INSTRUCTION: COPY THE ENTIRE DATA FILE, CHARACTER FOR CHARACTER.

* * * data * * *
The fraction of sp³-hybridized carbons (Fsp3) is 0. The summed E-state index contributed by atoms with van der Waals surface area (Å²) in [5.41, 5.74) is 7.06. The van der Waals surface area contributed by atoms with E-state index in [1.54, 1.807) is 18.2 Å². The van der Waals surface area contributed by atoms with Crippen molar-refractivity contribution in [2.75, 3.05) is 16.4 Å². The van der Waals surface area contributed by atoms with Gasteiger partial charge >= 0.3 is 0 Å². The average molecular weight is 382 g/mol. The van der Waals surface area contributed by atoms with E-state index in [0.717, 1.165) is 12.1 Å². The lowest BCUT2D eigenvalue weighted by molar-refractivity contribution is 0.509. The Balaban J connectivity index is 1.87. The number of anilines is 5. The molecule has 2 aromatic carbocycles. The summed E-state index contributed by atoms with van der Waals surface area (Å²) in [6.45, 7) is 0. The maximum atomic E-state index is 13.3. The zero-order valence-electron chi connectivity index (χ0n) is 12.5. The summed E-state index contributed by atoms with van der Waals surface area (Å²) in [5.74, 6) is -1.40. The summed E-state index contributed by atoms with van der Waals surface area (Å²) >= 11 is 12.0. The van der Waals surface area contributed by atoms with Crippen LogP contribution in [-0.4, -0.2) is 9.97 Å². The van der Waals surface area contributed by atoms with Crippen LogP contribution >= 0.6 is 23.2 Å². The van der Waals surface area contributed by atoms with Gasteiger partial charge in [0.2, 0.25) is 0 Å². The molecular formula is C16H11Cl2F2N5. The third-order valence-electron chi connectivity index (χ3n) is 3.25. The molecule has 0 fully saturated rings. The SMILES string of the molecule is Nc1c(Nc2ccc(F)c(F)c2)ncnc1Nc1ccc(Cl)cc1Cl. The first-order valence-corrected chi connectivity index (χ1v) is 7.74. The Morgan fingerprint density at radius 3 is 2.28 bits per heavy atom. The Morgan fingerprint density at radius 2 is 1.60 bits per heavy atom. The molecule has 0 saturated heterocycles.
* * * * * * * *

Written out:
The fraction of sp³-hybridized carbons (Fsp3) is 0. The summed E-state index contributed by atoms with van der Waals surface area (Å²) in [5.41, 5.74) is 7.06. The van der Waals surface area contributed by atoms with E-state index in [1.54, 1.807) is 18.2 Å². The van der Waals surface area contributed by atoms with Crippen molar-refractivity contribution in [2.75, 3.05) is 16.4 Å². The van der Waals surface area contributed by atoms with Gasteiger partial charge >= 0.3 is 0 Å². The average molecular weight is 382 g/mol. The van der Waals surface area contributed by atoms with E-state index in [0.717, 1.165) is 12.1 Å². The lowest BCUT2D eigenvalue weighted by molar-refractivity contribution is 0.509. The Balaban J connectivity index is 1.87. The number of anilines is 5. The molecule has 2 aromatic carbocycles. The summed E-state index contributed by atoms with van der Waals surface area (Å²) in [6.45, 7) is 0. The maximum atomic E-state index is 13.3. The zero-order valence-electron chi connectivity index (χ0n) is 12.5. The summed E-state index contributed by atoms with van der Waals surface area (Å²) in [5.74, 6) is -1.40. The summed E-state index contributed by atoms with van der Waals surface area (Å²) >= 11 is 12.0. The van der Waals surface area contributed by atoms with Crippen LogP contribution in [-0.4, -0.2) is 9.97 Å². The van der Waals surface area contributed by atoms with Crippen LogP contribution >= 0.6 is 23.2 Å². The van der Waals surface area contributed by atoms with Gasteiger partial charge in [0.2, 0.25) is 0 Å². The molecular formula is C16H11Cl2F2N5. The third-order valence-electron chi connectivity index (χ3n) is 3.25. The molecule has 0 fully saturated rings. The SMILES string of the molecule is Nc1c(Nc2ccc(F)c(F)c2)ncnc1Nc1ccc(Cl)cc1Cl. The first-order valence-corrected chi connectivity index (χ1v) is 7.74. The Morgan fingerprint density at radius 3 is 2.28 bits per heavy atom. The Morgan fingerprint density at radius 2 is 1.60 bits per heavy atom. The molecule has 0 saturated heterocycles.